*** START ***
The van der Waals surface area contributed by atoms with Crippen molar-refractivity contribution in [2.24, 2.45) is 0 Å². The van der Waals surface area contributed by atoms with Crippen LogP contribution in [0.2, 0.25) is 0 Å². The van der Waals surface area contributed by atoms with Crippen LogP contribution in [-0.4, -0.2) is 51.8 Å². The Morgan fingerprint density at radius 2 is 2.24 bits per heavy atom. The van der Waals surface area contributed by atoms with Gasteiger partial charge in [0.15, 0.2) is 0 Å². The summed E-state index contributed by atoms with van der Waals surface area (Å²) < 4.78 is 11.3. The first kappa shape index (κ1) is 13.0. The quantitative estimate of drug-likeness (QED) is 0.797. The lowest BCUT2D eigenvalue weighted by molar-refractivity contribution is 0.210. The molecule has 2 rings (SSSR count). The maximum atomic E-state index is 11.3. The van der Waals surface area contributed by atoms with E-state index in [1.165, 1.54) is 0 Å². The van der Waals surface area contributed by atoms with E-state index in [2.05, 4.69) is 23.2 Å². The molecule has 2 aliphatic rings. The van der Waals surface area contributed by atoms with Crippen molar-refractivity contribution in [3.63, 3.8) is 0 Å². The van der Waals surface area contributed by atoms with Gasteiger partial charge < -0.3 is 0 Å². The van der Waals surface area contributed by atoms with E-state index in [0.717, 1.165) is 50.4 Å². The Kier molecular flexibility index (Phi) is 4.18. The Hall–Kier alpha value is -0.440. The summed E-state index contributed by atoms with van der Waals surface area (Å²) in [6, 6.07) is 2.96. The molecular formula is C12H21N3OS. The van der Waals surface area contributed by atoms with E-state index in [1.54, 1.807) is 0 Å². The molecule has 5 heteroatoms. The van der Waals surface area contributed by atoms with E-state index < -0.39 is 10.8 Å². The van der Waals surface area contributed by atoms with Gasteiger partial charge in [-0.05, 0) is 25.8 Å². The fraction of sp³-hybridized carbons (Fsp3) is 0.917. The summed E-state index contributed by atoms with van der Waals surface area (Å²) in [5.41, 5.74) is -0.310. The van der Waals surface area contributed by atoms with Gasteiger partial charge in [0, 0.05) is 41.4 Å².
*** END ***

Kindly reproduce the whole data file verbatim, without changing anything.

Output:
The van der Waals surface area contributed by atoms with Crippen molar-refractivity contribution in [2.24, 2.45) is 0 Å². The van der Waals surface area contributed by atoms with Crippen LogP contribution in [0.2, 0.25) is 0 Å². The van der Waals surface area contributed by atoms with Crippen LogP contribution in [-0.4, -0.2) is 51.8 Å². The Morgan fingerprint density at radius 2 is 2.24 bits per heavy atom. The van der Waals surface area contributed by atoms with Gasteiger partial charge in [0.15, 0.2) is 0 Å². The summed E-state index contributed by atoms with van der Waals surface area (Å²) < 4.78 is 11.3. The first kappa shape index (κ1) is 13.0. The quantitative estimate of drug-likeness (QED) is 0.797. The lowest BCUT2D eigenvalue weighted by molar-refractivity contribution is 0.210. The molecule has 2 rings (SSSR count). The maximum atomic E-state index is 11.3. The van der Waals surface area contributed by atoms with E-state index in [1.165, 1.54) is 0 Å². The van der Waals surface area contributed by atoms with E-state index in [2.05, 4.69) is 23.2 Å². The molecule has 2 aliphatic rings. The van der Waals surface area contributed by atoms with Crippen molar-refractivity contribution in [3.63, 3.8) is 0 Å². The van der Waals surface area contributed by atoms with Gasteiger partial charge < -0.3 is 0 Å². The van der Waals surface area contributed by atoms with E-state index in [0.717, 1.165) is 50.4 Å². The Kier molecular flexibility index (Phi) is 4.18. The Hall–Kier alpha value is -0.440. The summed E-state index contributed by atoms with van der Waals surface area (Å²) in [6, 6.07) is 2.96. The molecular formula is C12H21N3OS. The van der Waals surface area contributed by atoms with E-state index in [1.54, 1.807) is 0 Å². The molecule has 5 heteroatoms. The van der Waals surface area contributed by atoms with E-state index < -0.39 is 10.8 Å². The van der Waals surface area contributed by atoms with Gasteiger partial charge in [-0.05, 0) is 25.8 Å². The fraction of sp³-hybridized carbons (Fsp3) is 0.917. The summed E-state index contributed by atoms with van der Waals surface area (Å²) in [5.41, 5.74) is -0.310. The van der Waals surface area contributed by atoms with Gasteiger partial charge in [0, 0.05) is 41.4 Å².